Campaigners face delay in battle to save Manor Park’s Earl of Essex from redevelopment
PUBLISHED: 14:00 13 November 2018 | UPDATED: 11:17 14 November 2018
Campaigners face a delay in discovering the fate of their beloved Manor Park pub, after a planning committee deferred approving the redevelopment application.
An application was put forward in January to convert the Grade II listed Earl of Essex in Romford Road into nine flats upstairs and a pub downstairs.
During a planning meeting in April, councillors rejected the proposals on the basis they would “contribute to the erosion of the historic use of the site”.
In September, a new application was put in by the landlord, Yass Investments Ltd, which again proposed building nine flats upstairs and keeping a pub on the ground floor, but also assured the pub would be run by Brewit Microbrewery Ltd.
At a planning meeting yesterday (Monday), committee members voted to defer the decision until they’ve carried out a site visit.
Amanda Reid, head of planning at Newham Council, said: “It has been voted to defer consideration of this item for members of the committee to conduct a site visit to assess the impact of parking, environment and aesthetics of the building. Once that has happened it will be brought back to committee.”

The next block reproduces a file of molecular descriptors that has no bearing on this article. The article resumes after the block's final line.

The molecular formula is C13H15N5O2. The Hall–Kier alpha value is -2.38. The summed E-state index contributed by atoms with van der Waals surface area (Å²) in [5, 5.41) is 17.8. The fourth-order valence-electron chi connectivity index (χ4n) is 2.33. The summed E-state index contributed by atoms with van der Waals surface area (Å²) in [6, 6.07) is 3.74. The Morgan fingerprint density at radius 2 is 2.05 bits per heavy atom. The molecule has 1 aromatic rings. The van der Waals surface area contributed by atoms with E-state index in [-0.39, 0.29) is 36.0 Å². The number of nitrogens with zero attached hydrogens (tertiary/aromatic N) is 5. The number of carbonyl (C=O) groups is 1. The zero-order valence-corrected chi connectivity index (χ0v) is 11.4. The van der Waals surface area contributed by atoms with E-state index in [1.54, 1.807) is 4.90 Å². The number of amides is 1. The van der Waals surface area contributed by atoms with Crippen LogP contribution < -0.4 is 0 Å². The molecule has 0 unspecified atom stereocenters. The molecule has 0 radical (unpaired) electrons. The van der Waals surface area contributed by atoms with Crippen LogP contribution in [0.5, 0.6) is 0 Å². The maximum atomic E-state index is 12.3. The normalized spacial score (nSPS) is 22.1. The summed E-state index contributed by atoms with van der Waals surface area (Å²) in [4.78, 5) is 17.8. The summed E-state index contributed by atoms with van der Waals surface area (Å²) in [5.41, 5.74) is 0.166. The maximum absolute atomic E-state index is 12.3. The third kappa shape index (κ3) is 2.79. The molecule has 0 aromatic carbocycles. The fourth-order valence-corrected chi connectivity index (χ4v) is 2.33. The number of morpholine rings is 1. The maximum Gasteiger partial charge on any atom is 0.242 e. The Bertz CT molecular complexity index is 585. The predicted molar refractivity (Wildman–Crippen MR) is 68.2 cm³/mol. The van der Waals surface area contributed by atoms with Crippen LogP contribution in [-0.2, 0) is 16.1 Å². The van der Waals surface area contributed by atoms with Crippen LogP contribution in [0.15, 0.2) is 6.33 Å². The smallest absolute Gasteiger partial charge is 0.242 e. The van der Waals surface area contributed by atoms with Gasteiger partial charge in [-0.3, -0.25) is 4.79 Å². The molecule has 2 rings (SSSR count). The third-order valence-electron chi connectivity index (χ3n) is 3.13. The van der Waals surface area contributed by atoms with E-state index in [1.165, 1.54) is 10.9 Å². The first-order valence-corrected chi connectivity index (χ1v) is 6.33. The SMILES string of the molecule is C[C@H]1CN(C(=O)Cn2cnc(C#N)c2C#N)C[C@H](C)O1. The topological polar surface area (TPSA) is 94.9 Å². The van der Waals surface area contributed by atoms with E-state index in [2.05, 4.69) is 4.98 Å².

During the meeting, the committee heard from Manor Park councillors Ken Clark and Mariam Dawood, representatives from the SavetheEarlE12 campaign, and Mark Von Der Heide from Schema Studio, the application’s agent. He admitted there had been no consultation with residents on the design of the flats.
Campaigners raised concerns about parking, waste disposal, and the aesthetics of the flats being inkeeping with the architecture.
The campaign, which has been running since January, has received the backing of East Ham MP, Stephen Timms, the Campaign for Real Ale (CAMRA), Amy Lame, London’s night czar and London Assembly member, Unmesh Desai.
Last week, campaigners wrote a letter to Newham’s mayor Rokhsana Fiaz, while Mr Timms wrote a letter to the council’s chief executive, Katherine Kerswell, asking for permission to develop to be withheld until a proposal is found which “reflects the building’s true potential”.
Laura Blundell, speaking on behalf of the campaign, said: “We’re campaigning for a family pub which could spearhead regeneration in the area. We didn’t want to object to this application, we really want it to be open so we have a place to have a pint and Sunday lunch. But with this proposal we just don’t think we’re going to get a viable pub. We have a real opportunity here to do something wonderful.”